The mounting fixture 24 (FIGS. 2 and 3) comprises two generally cup-shaped annular members 28 which coaxially surround the waveguide 12 and are disposed one on each side of one of the flanges 22, and one of which is fixedly secured to a convenient fixed point in the area whose temperature is to be monitored. Each of the members 28 has an axially extending portion 30 and a radially inwardly extending portion 32, the portions 32 defining respective apertures 34 which are greater in diameter than the flange 22.

The portions 30 have co-operating screw threads 36 at their respective open ends, whereby they can be screwed together to lightly press two diametrically split bushes 38 of PTFE into engagement with the radially extending surfaces of the flange 22. The bushes 38 are shaped to fit snugly within their respective ones of the members 28, and have respective apertures 40 which coaxially surround the main body of the waveguide 12 with clearance. Thus as the members 28 are screwed together, the bushes lightly grip the flange 22 with a gripping force directed axially of (i.e., parallel to the longitudinal axis of) the waveguide 12, but do not press against the main body of the waveguide 12. This prevents longitudinal movement of the waveguide 12, so accurately locating it longitudinally with respect to the area whose temperature is to be monitored, while not applying forces thereto likely to result in radial stresses in the main body of the waveguide 12.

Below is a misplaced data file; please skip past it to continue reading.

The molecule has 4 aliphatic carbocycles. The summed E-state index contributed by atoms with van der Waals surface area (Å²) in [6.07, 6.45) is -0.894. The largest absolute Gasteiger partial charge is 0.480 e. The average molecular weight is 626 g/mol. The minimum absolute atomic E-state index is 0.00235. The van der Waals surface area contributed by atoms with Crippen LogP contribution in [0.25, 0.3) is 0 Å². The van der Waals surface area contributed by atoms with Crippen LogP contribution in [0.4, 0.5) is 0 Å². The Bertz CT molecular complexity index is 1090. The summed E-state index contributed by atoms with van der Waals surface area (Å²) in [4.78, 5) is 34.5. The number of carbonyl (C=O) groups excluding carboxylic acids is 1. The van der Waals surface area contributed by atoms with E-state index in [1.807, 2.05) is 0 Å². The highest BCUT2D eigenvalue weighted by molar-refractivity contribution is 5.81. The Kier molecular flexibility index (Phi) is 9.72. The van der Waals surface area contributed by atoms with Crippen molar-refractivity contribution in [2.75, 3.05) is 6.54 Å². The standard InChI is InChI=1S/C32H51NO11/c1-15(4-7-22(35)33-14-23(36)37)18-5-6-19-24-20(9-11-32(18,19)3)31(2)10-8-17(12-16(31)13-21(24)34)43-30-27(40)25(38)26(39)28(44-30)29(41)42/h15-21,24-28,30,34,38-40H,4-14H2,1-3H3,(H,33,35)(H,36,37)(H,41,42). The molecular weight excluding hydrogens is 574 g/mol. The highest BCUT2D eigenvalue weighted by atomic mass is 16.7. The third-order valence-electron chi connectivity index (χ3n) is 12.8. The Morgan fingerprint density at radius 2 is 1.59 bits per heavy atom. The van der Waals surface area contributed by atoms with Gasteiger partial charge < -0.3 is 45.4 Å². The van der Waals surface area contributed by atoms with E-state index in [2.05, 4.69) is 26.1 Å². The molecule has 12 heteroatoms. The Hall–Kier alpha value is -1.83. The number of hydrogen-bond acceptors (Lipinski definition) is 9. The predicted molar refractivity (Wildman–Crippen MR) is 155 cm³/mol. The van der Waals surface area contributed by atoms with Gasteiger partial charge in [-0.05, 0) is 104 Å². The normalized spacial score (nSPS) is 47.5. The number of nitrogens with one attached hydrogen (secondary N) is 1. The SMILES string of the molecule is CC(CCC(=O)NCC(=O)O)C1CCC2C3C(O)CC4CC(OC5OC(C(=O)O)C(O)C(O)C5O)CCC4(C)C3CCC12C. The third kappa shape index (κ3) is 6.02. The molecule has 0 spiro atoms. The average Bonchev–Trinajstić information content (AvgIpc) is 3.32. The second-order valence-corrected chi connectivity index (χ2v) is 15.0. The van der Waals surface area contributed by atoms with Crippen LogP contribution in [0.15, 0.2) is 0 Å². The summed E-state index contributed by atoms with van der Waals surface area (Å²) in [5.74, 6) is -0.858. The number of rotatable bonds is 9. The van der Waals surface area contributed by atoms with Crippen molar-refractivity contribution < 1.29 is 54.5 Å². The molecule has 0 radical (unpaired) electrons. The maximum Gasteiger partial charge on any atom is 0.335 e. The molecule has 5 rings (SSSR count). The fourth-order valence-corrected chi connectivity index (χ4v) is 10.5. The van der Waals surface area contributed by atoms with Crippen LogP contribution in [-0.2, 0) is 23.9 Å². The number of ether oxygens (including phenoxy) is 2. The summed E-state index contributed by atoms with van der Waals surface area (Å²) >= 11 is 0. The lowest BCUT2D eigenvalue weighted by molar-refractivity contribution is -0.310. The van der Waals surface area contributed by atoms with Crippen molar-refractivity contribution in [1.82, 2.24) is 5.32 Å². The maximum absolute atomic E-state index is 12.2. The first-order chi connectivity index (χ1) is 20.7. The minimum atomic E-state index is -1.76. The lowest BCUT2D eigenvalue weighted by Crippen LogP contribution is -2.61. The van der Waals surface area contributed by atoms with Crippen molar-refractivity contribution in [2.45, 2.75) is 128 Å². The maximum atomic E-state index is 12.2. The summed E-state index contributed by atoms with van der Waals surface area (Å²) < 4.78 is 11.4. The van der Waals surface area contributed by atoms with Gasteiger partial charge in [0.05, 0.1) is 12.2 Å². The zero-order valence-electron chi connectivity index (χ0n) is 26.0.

In practice, the frictional engagement between the bushes 38 and the flanges 22 holds the waveguide 12 fairly securely against radial (i.e., transverse) movement as well. However, since the mounting fixture 24 is normally used at only a few selected ones of the flanges 22, further lateral support for the waveguide 12 is provided by the mounting fixtures 26.